Call for Participation


All Things in Moderation • The People, Practices and Politics of Online Content Review – Human and Machine

December 6-7, 2017 on the campus of the University of California, Los Angeles • Los Angeles, California, USA

Call for Participation/Proposals • Proposals due September 15, 2017 • Notifications October 1, 2017

Download CFP as PDF here

Background: Commercial Content Moderation and the Present Moment

The phenomena, policies and material realities of workers involved in commercial content moderation (Roberts, 2014; 2017) – the organized, industrial-scale process of adjudication of online user-generated content –  have made global headlines in the first part of 2017 at a level previously unseen in the public sphere. In the wake of a 2016 American Presidential election, the role of social media platforms and the information they circulate online was largely questioned by a public concerned, for the first time in significant numbers, about the nature of the production of their social media content. It saw the introduction of terms like “fake news” into the general discourse. Subsequently in the first half of 2017, a series of highly publicized and violent, tragic events followed that were broadcast, in some cases, live to the world, on Facebook and other social media platforms, once again raising public questions about what and how material circulates online and who, if anyone, is doing the gatekeeping.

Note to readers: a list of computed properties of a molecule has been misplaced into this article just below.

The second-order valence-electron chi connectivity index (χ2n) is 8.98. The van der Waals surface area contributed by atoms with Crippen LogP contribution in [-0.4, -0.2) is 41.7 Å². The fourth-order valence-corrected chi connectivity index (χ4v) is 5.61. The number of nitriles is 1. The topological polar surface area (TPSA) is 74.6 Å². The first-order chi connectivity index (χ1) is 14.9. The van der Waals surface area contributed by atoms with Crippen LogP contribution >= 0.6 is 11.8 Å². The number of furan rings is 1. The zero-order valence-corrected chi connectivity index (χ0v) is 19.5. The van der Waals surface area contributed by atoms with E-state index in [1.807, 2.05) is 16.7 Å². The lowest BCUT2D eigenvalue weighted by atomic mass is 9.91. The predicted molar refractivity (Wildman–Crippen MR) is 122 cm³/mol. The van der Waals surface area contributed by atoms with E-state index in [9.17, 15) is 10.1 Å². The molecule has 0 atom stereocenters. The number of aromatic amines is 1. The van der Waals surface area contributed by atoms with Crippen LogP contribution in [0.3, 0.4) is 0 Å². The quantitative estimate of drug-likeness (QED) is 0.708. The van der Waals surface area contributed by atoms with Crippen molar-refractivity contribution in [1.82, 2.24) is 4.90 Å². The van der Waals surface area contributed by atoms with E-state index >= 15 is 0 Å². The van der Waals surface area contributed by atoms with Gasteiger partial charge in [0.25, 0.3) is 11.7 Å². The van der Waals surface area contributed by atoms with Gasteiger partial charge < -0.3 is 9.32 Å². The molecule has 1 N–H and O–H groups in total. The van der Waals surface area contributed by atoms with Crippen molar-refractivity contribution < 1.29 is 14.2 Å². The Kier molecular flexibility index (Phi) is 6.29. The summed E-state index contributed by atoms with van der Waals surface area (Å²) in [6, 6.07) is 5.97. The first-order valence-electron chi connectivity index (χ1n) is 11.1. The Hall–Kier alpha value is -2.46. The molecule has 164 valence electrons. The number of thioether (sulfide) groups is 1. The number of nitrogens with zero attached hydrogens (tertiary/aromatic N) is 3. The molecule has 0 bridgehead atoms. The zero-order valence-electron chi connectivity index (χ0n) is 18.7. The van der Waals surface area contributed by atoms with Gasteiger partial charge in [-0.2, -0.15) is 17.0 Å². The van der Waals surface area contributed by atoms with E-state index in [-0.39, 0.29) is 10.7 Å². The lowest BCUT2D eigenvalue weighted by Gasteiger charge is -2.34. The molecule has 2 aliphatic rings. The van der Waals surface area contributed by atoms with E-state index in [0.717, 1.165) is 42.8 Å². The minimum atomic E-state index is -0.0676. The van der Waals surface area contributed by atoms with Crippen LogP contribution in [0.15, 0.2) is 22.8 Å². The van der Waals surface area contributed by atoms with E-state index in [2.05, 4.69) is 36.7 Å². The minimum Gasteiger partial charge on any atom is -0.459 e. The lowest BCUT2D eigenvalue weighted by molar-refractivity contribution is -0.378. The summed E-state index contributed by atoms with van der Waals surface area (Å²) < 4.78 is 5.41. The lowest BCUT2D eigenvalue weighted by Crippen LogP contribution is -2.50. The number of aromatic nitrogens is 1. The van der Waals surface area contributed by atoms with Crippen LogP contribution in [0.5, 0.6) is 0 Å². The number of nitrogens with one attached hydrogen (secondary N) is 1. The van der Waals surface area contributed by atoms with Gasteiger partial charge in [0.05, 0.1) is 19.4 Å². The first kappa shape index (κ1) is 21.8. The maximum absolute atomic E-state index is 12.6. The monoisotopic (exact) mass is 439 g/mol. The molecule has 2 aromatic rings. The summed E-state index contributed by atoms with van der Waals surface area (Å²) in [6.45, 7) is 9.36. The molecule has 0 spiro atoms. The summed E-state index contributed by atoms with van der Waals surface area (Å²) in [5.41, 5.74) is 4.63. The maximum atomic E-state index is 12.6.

Additionally, several public revelations – many already known to researchers and many through the work of journalists – also came to light related to content moderation practices, including the fact that much of the labor of these adjudication processes is undertaken not by sophisticated AI and deep learning algorithms, but by poorly paid human beings who risk burnout, desensitization and worse due to the nature of their work. Facebook and platforms like it have been beset by leaks in the pages of major newspapers such as The Guardian (Solon, 2017) and Die Süddeutsche Zeitung (Grasseger and Krause, 2017) from disgruntled commercial content moderators, eager to make the public aware of their role and their working conditions. In Germany and Austria, legal channels have been employed to force social media platforms to respond to laws prohibiting the circulation of hate-related content (as defined in those jurisdictions), while other governments seek to restrict the speech of their citizens on seemingly less benign political grounds and ask Facebook and others to manage this need. On December 30, 2016, a landmark lawsuit was filed on behalf of two Microsoft employees who both claim that they have been rendered completely disabled by PTSD as a result of their moderation work.

In short, commercial content moderation – the firms that supply it, the companies that need it and the employees who undertake it – is having a moment. The topic has seized the public’s consciousness across academic, journalistic, technological and policy-making sectors, despite continued opacity, obfuscation and an unwillingness to discuss it on the part of social media firms who rely on such practices to function. It is a moment of particular and rare opportunity that offers interested parties the chance to not only propose solutions to the problems raised by content moderation at such large, global industrial scope and scale, but indeed to reframe the kinds of questions that could and should be asked regarding such phenomena and all their implications.

All Things in Moderation: A CCM Event

All Things in Moderation is envisioned as a specialized symposium on all things commercial content moderation: its policies, procedures, and people. This two-day event brings together scholars, students, policy makers, activists, journalists and members of industry, all of whom have particular concern and relationships to CCM work, the impacts of social media, and its influence on social, political and economic spheres.